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Dr. Shirah Vollmer and Dr. Michael Ziffra host a Question & Answer Session addressing common inquiries about mental health treatment in the primary care setting.
At Pri-Med West 2022, Michael Ziffra, MD, Associate Professor, Department of Psychiatry, Northwestern University Feinberg School of Medicine, led a presentation on the initial diagnosis and management of bipolar disorder.
Afterward, he was joined by Shirah Vollmer, MD, Clinical Professor of Psychiatry, David Geffen School of Medicine at UCLA, for an "Ask the Experts" segment where they addressed submitted questions about depression and bipolar disorder.
Vollmer spoke on the challenges providers often face in a primary care setting when their patients aren't responding to SSRIs or other treatments in her presenation "Beyond the SSRI: Treating and Managing Major Depression."
The usefulness of genetic testing as a guidance tool for decision-making during treatment, was discussed. According to Vollmer, precision medicine is "the holy grail", however, "we're not there yet." Genetic testing mostly tests the liver metabolism of the patient and therefore how the patient metabolizes the drug.
“For these patients, you start low, go slow for every patient,” Vollmer said. “And when you do that, you learn about the metabolism of the drug for sensitivities. So, I do think that the genetic testing is not helpful.”
Ziffra stated that he agreed with Vollmer and that the information provided by genetic testing is limited in its usefulness. He said that if a patient wants to get genetic testing done there’s no harm and that it sometimes “eases their mind a little bit” but most of the time it doesn’t provide a lot of useful information.
“So, it might tell you ‘this person metabolizes this drug slowly,’ or ‘this person might have more side effects from this drug.’ So, we’re talking about drugs that might be a little bit more problematic, and a little bit less problematic, but that’s the best it can do,” he said.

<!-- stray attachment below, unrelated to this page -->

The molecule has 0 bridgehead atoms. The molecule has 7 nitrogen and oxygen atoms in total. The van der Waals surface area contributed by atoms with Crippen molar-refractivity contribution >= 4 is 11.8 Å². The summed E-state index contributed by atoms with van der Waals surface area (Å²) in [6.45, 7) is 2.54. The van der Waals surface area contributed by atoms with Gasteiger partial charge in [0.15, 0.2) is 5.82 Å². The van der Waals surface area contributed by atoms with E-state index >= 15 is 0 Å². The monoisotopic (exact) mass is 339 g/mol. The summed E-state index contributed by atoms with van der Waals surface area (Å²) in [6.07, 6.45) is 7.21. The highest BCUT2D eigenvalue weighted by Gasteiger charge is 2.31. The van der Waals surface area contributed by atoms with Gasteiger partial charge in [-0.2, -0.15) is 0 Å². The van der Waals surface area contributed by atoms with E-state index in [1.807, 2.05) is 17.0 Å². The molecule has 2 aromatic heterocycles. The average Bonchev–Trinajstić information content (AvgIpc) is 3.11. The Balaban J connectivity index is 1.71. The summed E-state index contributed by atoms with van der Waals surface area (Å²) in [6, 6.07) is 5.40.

When asked about the overlap of anxiety disorder and ADHD, Ziffra said there’s a lot of complicated pieces that come into play and can all occur together, but that learning the patient's history is key.
“So, ADHD by definition, it starts in childhood,” he said. “You really should be able to get a good, clear history of ADHD symptoms starting at a young age.”
As for anxiety, Ziffra stated that clarifying the nature of the anxiety is important. “Is this really anxiety, or is this something else,” he asked. “This is where patients will use terms that, to them means one thing, and to us and means something different.”
If a patient says they have racing thoughts all the time, that could align with bipolar disorder but according to Ziffra, this is where providers “need to dig and find out what they mean.” The patient might elaborate and say that they’re worrying or obsessing a lot, which could mean something different.
When asked if she ever takes a patient off of therapy like antidepressants or SSRIs to asess if they need that therapy or if they need an increased regimen, Vollmer said, absolutely.
“When patients have been in remission for over 6 months, then I actively and agressively taper the medication,” she responded. “I go slowly down, as I went slowly up.”
Vollmer explained that while some people do need lifelong medication, she wants to transition those who don’t, off their regimen. And she’ll communicate this to patients in treatment, telling them that “this is a long but temporary intervention.”
“Some people become psychologically dependent on medication to the point where they don’t understand their own power to get well,” she said, “their own power of coping skills, and their own power of resilience.”